In Asia and Europe, gas and electric powered scooters fill the streets. "Scooters are really only news to Americans. From Madrid to Madras, the scooter is an indispensable part of a typical street scene, and to urban dwellers in other major European cities, seeing a man or woman riding one in business attire isn't a surprise. But the spread-out cities and gaping highways of the U.S. make the scooter less practical and therefore rarer." (See full article in the Wall Street Journal.)
Scooters have become the predominant form of transportation in many places. Taiwan, with a population of 23 million has 11 million registered motorscooters -- almost one for every two citizens. It is really only in America that large, heavy automobiles are used for even the smallest errands. Scooters have several advantages over cars and motorcycles in both efficiency and convenience, but the American commuter has yet to embrace these advantages fully though inroads are being made. Figures released by the Motorcycle Industry Council show that annual sales of motor scooters have grown every year since 1999, when only 25,000 were sold. By 2004, sales had reached 86,000. Gas prices have continued to push sales even higher.
Fuel prices in Europe have always been higher than in the U.S. and have therefore always been more of a factor there. Recently, though, with gasoline exceeding $3 a gallon, this factor is gaining recognition even on the streets of America. Filling the 1 1/2 gallon gas tank of most scooters is barely significant in contrast with that of gassing up an SUV, minivan, or even a car. Our Motorscooter Return on Investment calculator will tell you how much your monthly gas savings would be with various different scooters given the price of gas, the gas mileage you get in your current vehicle, and the length of your commute. It will also will tell you how long it will take for your scooter to pay for itself -- often very quickly with cheap Chinese motorscooters. Even the higher end scooters on the market today are dramatically less expensive than motorcycles and economy cars. See Scooter Economy. Insurance requirements for scooters are usually more flexible than equivalent liability coverage for cars and motorcycles as scooters simply aren't capable of inflicting damage on the same scale as cars and even motorcycles.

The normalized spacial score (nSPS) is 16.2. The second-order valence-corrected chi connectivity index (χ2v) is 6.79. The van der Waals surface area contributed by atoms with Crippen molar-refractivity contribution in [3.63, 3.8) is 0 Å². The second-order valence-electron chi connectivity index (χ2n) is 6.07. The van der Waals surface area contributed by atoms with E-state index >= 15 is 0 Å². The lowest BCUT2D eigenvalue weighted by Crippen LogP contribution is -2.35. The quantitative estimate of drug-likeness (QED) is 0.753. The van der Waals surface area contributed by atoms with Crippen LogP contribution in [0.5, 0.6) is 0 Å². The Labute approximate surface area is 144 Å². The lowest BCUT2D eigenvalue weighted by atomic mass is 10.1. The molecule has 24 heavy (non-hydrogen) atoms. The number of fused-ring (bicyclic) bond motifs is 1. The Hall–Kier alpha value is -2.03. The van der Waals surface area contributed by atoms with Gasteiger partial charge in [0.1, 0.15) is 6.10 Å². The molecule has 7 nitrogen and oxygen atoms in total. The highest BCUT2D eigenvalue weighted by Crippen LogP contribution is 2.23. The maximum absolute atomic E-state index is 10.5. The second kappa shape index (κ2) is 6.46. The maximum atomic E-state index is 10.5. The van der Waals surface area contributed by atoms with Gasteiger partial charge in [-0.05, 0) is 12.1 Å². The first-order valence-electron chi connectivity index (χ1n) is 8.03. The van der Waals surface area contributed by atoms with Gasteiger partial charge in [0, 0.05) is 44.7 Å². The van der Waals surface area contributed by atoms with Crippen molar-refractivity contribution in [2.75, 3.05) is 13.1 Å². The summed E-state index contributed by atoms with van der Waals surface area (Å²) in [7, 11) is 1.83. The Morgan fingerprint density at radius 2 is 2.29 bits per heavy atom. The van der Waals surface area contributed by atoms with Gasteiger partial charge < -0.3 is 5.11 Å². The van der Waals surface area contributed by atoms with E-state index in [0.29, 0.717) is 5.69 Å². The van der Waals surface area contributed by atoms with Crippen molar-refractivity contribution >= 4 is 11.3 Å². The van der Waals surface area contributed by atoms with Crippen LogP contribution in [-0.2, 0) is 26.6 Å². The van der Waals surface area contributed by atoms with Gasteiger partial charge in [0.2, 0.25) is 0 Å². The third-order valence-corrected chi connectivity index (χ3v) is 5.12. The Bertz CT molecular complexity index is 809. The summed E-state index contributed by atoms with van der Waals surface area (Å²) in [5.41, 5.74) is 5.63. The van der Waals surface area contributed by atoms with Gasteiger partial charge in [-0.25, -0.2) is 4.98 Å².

With the manual gearing of motorcycles -- clutch in the left hand and the gear shift operated by foot -- the learning curve for riding a motorcycle is daunting for many. Nearly all modern scooters, on the other hand, use stepless automatic transmissions which require no attention at all from the driver -- traffic, throttle and brake are the only concerns of a scooter driver (See Driving a Motorscooter). Commuting, shopping (short of multiple 12 packs and watermelons), visiting, most simple errands lend themselves easily to a scooter solution.
Together with motorcycles, scooters may proceed between lanes when car traffic has stopped or is creeping along. Even California law specifically permits it: Lane splitting is permissible if done in a safe and prudent manner according to the California Highway Patrol (http://www.chp.ca.gov/html/motors.html).
Unlike most motorcycles, scooters generally have a lockable storage compartment under the seat. My TANK also has a lockable glove box in the front and a lockable factory "trunk" that bolts onto the storage rack in back. With room for picnic blanket, helmets, jackets, chessboard, emergency frisbee, and an ever-useful jar of pickled onions, one is equipped for the unexpected contingency, and, as compartments are lockable, one needn't carry one's equipment into and out of department stores, airport terminals, and pubs guarded by humourless unimaginative goons named Eustace. See Motor Scooter Cargo Storage Issues
Many who drove scooters in the fifties and sixties (as well as many who didn't but would have liked to) are returning to the old dream.
This retro-fascination is clearly demonstrated by the changing demographics of Motorscooter purchase. In 1990, retired people accounted for only 7.5 percent of motor-scooter sales, whereas in 2003, that percentage had risen to 22 percent. The median age of scooter owners increased from 26 in 1990 to 46 in 2003 (The Decatur Daily: Scooting about town).